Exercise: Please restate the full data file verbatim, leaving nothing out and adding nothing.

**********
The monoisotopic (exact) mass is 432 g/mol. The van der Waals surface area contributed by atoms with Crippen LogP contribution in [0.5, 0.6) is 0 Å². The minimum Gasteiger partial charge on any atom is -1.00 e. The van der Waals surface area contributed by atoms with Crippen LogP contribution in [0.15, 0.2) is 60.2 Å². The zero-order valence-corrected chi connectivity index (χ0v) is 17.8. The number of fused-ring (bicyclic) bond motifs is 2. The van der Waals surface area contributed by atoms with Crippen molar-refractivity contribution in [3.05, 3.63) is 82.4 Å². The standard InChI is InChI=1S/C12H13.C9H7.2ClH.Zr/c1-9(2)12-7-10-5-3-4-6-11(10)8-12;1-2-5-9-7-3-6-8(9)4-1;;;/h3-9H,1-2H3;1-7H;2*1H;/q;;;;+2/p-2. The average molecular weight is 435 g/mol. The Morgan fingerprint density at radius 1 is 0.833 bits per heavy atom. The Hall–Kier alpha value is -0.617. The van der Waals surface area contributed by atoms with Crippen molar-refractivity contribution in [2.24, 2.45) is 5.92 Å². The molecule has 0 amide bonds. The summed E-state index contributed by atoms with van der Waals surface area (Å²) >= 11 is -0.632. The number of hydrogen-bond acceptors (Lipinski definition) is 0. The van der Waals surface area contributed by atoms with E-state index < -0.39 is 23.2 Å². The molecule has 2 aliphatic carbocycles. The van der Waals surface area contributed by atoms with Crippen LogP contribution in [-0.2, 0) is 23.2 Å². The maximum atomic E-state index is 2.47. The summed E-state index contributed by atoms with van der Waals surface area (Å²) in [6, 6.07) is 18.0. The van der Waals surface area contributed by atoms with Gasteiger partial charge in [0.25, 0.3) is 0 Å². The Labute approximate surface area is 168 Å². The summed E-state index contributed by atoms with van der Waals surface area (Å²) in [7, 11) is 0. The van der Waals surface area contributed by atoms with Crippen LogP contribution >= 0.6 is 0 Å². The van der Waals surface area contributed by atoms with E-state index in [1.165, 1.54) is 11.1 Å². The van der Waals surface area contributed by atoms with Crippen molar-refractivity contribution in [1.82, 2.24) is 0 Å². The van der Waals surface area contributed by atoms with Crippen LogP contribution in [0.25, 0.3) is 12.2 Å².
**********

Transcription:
The monoisotopic (exact) mass is 432 g/mol. The van der Waals surface area contributed by atoms with Crippen LogP contribution in [0.5, 0.6) is 0 Å². The minimum Gasteiger partial charge on any atom is -1.00 e. The van der Waals surface area contributed by atoms with Crippen LogP contribution in [0.15, 0.2) is 60.2 Å². The zero-order valence-corrected chi connectivity index (χ0v) is 17.8. The number of fused-ring (bicyclic) bond motifs is 2. The van der Waals surface area contributed by atoms with Crippen molar-refractivity contribution in [3.05, 3.63) is 82.4 Å². The standard InChI is InChI=1S/C12H13.C9H7.2ClH.Zr/c1-9(2)12-7-10-5-3-4-6-11(10)8-12;1-2-5-9-7-3-6-8(9)4-1;;;/h3-9H,1-2H3;1-7H;2*1H;/q;;;;+2/p-2. The average molecular weight is 435 g/mol. The Morgan fingerprint density at radius 1 is 0.833 bits per heavy atom. The Hall–Kier alpha value is -0.617. The van der Waals surface area contributed by atoms with Crippen molar-refractivity contribution in [2.24, 2.45) is 5.92 Å². The molecule has 0 amide bonds. The summed E-state index contributed by atoms with van der Waals surface area (Å²) >= 11 is -0.632. The number of hydrogen-bond acceptors (Lipinski definition) is 0. The van der Waals surface area contributed by atoms with E-state index < -0.39 is 23.2 Å². The molecule has 2 aliphatic carbocycles. The van der Waals surface area contributed by atoms with Crippen LogP contribution in [-0.2, 0) is 23.2 Å². The maximum atomic E-state index is 2.47. The summed E-state index contributed by atoms with van der Waals surface area (Å²) in [6, 6.07) is 18.0. The van der Waals surface area contributed by atoms with Gasteiger partial charge in [0.25, 0.3) is 0 Å². The Labute approximate surface area is 168 Å². The summed E-state index contributed by atoms with van der Waals surface area (Å²) in [7, 11) is 0. The van der Waals surface area contributed by atoms with Crippen LogP contribution >= 0.6 is 0 Å². The van der Waals surface area contributed by atoms with E-state index in [1.165, 1.54) is 11.1 Å². The van der Waals surface area contributed by atoms with Crippen molar-refractivity contribution in [1.82, 2.24) is 0 Å². The van der Waals surface area contributed by atoms with Crippen LogP contribution in [0.25, 0.3) is 12.2 Å².